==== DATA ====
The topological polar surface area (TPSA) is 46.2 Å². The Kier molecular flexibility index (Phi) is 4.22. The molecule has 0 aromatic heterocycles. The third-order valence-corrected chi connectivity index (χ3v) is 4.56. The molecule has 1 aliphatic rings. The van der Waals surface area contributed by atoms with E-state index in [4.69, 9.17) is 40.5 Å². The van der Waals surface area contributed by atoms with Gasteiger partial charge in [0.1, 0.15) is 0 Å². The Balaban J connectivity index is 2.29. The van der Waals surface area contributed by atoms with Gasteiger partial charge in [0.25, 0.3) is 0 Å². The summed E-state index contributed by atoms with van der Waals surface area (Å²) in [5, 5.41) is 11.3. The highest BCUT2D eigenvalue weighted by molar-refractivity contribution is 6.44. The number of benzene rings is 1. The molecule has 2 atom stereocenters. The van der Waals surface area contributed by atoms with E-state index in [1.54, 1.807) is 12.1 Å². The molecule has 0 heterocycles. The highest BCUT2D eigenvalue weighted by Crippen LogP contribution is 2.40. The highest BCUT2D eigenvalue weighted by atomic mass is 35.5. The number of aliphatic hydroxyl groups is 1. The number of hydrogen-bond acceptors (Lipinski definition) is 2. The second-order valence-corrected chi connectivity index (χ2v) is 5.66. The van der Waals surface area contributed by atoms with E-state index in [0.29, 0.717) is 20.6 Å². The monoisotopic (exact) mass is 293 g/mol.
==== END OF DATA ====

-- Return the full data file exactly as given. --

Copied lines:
The topological polar surface area (TPSA) is 46.2 Å². The Kier molecular flexibility index (Phi) is 4.22. The molecule has 0 aromatic heterocycles. The third-order valence-corrected chi connectivity index (χ3v) is 4.56. The molecule has 1 aliphatic rings. The van der Waals surface area contributed by atoms with E-state index in [4.69, 9.17) is 40.5 Å². The van der Waals surface area contributed by atoms with Gasteiger partial charge in [0.1, 0.15) is 0 Å². The Balaban J connectivity index is 2.29. The van der Waals surface area contributed by atoms with Gasteiger partial charge in [0.25, 0.3) is 0 Å². The summed E-state index contributed by atoms with van der Waals surface area (Å²) in [5, 5.41) is 11.3. The highest BCUT2D eigenvalue weighted by molar-refractivity contribution is 6.44. The number of benzene rings is 1. The molecule has 2 atom stereocenters. The van der Waals surface area contributed by atoms with E-state index in [1.54, 1.807) is 12.1 Å². The molecule has 0 heterocycles. The highest BCUT2D eigenvalue weighted by Crippen LogP contribution is 2.40. The highest BCUT2D eigenvalue weighted by atomic mass is 35.5. The number of aliphatic hydroxyl groups is 1. The number of hydrogen-bond acceptors (Lipinski definition) is 2. The second-order valence-corrected chi connectivity index (χ2v) is 5.66. The van der Waals surface area contributed by atoms with E-state index in [0.29, 0.717) is 20.6 Å². The monoisotopic (exact) mass is 293 g/mol.